Amazing beauty and diversity of Indian handloom fabrics

Updated: Jul 24, 2019, 13:15 IST | mid-day online correspondent | Mumbai

In India, every state has its unique fabric, Kashmir to Kanyakumari every region has its own handloom techniques that are used to weave many unique fabrics

Representational picture
Representational picture

The handloom industry is one of the oldest and the largest industry in India, repressing and preserving the vibrant Indian culture. Indian arts are now disguised worldwide for their hand spinning, weaving and printing elegance. A land of selection in all sense—India has most to supply, it might just take you by surprise. From the array of delicacies to the attention-grabbing customs, traditions and festivals we tend to celebrate, each state has its own cultural identity. In India, every state has its unique fabric, Kashmir to Kanyakumari every region has its own handloom techniques that are used to weave many unique fabrics.

The operations of this industry are primarily housed hold based, wherein various members of the family put in joint efforts for production. These activities are spread across thousands of towns and villages of the country and involve the transfer of skills from one generation to the next. The strength of the handloom industry lies in the fact that it involves hardly any usage of capital and power, is eco-friendly and suitable for innovation and transforms on with respect to market requirements.

The Indian textiles industry is highly diversified ranging from the traditional handwoven sector to the capital intensive mill sector. The various categories of cloth produced on the basis of a process of production include the mill sector, power loom and handloom. A large variety of handlooms are used in different centres of the handloom industry from the oldest throw-shuttle loom to semiautomatic and automatic handlooms.

Ikkat from Orissa, Telangana and Gujarat

In India there are many kinds of Ikkats weaving, this differs from region to region. Few examples are Patans Patola, Pochampali, Telia Rumals, Sambalpuri etc. Ikat has also influenced weaving techniques in other countries like-, Indonesia, Japan and other South-East Asian countries for millennia. This form of textile production is also popular in Central and South American countries like Argentina, Bolivia and Mexico.

Patan Patola from Gujarat

Made in pure silk, Patola saris are the ultimate manifestation of the weaving prowess that the artisans of Gujrat have attained over several centuries. In the Patan town of Gujarat, this silk cloth with double Ikat patterns is brought to life as weavers work diligently for over five months to weave one Patola sari. The intricate weaving and dying techniques add to the authentic exoticism of th fabric.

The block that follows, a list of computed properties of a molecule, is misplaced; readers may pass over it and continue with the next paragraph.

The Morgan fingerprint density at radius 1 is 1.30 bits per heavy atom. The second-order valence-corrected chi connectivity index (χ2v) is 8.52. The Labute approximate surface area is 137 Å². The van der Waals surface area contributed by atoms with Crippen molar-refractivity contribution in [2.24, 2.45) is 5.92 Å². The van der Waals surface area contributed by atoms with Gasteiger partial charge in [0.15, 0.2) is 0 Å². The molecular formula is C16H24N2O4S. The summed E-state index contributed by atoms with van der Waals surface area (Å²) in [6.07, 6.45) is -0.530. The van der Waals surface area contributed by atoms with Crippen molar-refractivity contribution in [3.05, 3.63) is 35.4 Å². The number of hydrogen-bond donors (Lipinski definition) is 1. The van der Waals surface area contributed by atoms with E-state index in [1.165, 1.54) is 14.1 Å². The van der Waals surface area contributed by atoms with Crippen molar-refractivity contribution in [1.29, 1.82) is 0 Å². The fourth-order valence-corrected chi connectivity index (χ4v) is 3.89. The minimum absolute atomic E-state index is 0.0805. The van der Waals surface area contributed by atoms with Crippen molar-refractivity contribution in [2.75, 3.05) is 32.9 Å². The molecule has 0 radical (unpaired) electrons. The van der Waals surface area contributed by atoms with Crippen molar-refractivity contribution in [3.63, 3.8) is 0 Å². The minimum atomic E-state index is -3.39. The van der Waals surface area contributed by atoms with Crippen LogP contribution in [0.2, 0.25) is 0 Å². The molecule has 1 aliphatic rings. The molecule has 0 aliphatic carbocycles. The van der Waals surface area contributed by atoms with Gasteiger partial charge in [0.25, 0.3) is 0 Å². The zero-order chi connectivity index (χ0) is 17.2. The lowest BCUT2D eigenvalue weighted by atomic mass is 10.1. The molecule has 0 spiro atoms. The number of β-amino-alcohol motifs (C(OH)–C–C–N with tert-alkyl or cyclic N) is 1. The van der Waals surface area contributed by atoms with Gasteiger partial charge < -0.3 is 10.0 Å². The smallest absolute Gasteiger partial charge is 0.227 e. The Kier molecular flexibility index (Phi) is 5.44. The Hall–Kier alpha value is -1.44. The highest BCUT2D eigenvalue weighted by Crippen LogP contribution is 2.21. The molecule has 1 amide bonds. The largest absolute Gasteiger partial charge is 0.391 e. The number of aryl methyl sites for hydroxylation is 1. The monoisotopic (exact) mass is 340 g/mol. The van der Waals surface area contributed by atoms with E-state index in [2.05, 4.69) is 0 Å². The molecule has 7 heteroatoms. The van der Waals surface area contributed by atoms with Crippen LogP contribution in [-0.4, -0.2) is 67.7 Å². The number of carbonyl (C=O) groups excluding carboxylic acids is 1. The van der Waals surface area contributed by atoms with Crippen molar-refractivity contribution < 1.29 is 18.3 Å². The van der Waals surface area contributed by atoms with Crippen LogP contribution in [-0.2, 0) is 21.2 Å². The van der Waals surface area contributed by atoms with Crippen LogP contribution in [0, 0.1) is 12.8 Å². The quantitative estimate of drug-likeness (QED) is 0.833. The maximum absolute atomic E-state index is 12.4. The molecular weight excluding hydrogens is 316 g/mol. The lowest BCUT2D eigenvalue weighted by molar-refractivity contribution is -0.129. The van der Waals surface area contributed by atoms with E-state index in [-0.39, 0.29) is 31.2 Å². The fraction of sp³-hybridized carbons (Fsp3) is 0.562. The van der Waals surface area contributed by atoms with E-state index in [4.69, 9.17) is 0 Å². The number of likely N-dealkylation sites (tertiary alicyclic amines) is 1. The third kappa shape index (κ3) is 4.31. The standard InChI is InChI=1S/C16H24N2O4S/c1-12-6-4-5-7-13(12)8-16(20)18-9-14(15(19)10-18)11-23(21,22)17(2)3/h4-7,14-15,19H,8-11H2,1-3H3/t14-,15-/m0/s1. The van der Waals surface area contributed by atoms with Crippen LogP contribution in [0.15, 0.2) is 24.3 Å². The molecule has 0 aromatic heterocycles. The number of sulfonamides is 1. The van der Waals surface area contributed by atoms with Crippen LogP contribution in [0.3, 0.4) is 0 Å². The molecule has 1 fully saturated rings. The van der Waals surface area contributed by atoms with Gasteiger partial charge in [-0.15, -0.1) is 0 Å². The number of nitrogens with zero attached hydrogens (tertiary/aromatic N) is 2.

Bandhani or tie and dye from Gujarat

Tie and dye or bandhani is a derivative of the Sanskrit word 'bandh' which means to tie and is one of the most popular textile arts of India. Considering they come from one of the most culturally rich states of Gujarat and Rajasthan, bandhani in its full glory is a burst of vibrant colours and glasswork.

Kalamkari from Andhra Pradesh

One of the most prominent features of Andhra Pradesh, Kalamkari is a kind of hand-painted or
block-printed textile art that dates back to the Indus Valley Civilisation. With a history of 3000 years, Kalamkari is known to have evolved during the Mughal era and has managed to retain its grace till date.

Brocades from Uttar Pradesh

Banarasi saris are one of India's most precious textile art form and wearing one is like wearing a piece of art. The weavers of Varanasi are nothing short of artists themselves as they weave with fine gold and silver metallic threads to create exotic delicate brocades. This high-quality weaving procedure has not only managed to sustain itself through the years but has also bounced back into the limelight for its sheer gorgeousness and beauty.

Handlooms, traditional wear in India has lost its significance slowly with the advent of low cost and eye-catchy synthetic materials. However, with the idea of 'Make in India'; campaign, and Khadi India initiative, the Government is taking initiatives by training artisan and educating the customer as well to know more about the handloom industry. Even on digital platforms, facebook campaigns like Six yards and 365 days, a campaign which is focused on two things – creating the desired attention and demand for the handloom saree and its varieties, as well as inculcating some knowledge about the traditional sarees among the present generation.

Indian handloom products are exported among top ten countries including USA, UK, Germany, and France. The Indian government launched Handloom brands to ensure its rareness, flexibility of production, openness to innovations, adaptability. The market study on the Handlooms identified the need for exposure, availability, Handloom designer dresses and awareness campaigns on a large scale for its nourishment.

- Contributed by Sunita Budhiraja, Founder Chairperson-Six yards and 365 Days

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